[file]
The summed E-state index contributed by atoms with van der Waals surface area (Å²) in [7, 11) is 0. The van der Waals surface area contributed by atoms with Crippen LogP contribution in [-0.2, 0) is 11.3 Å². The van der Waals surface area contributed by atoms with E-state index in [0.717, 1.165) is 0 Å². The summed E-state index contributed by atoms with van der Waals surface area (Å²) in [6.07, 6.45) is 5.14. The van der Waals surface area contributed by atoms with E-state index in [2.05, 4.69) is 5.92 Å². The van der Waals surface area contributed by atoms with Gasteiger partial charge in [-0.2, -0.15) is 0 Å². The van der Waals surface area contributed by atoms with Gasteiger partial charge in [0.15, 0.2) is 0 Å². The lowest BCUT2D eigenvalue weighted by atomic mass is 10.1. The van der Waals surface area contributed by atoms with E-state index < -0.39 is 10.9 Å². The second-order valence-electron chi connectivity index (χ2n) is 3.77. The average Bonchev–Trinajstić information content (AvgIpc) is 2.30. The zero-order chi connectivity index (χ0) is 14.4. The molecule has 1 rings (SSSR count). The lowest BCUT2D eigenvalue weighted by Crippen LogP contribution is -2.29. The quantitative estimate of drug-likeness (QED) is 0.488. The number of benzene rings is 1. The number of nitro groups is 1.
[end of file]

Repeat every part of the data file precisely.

The summed E-state index contributed by atoms with van der Waals surface area (Å²) in [7, 11) is 0. The van der Waals surface area contributed by atoms with Crippen LogP contribution in [-0.2, 0) is 11.3 Å². The van der Waals surface area contributed by atoms with E-state index in [0.717, 1.165) is 0 Å². The summed E-state index contributed by atoms with van der Waals surface area (Å²) in [6.07, 6.45) is 5.14. The van der Waals surface area contributed by atoms with E-state index in [2.05, 4.69) is 5.92 Å². The van der Waals surface area contributed by atoms with Gasteiger partial charge in [-0.2, -0.15) is 0 Å². The van der Waals surface area contributed by atoms with Gasteiger partial charge in [0.15, 0.2) is 0 Å². The lowest BCUT2D eigenvalue weighted by atomic mass is 10.1. The van der Waals surface area contributed by atoms with E-state index < -0.39 is 10.9 Å². The second-order valence-electron chi connectivity index (χ2n) is 3.77. The average Bonchev–Trinajstić information content (AvgIpc) is 2.30. The zero-order chi connectivity index (χ0) is 14.4. The molecule has 1 rings (SSSR count). The lowest BCUT2D eigenvalue weighted by Crippen LogP contribution is -2.29. The quantitative estimate of drug-likeness (QED) is 0.488. The number of benzene rings is 1. The number of nitro groups is 1.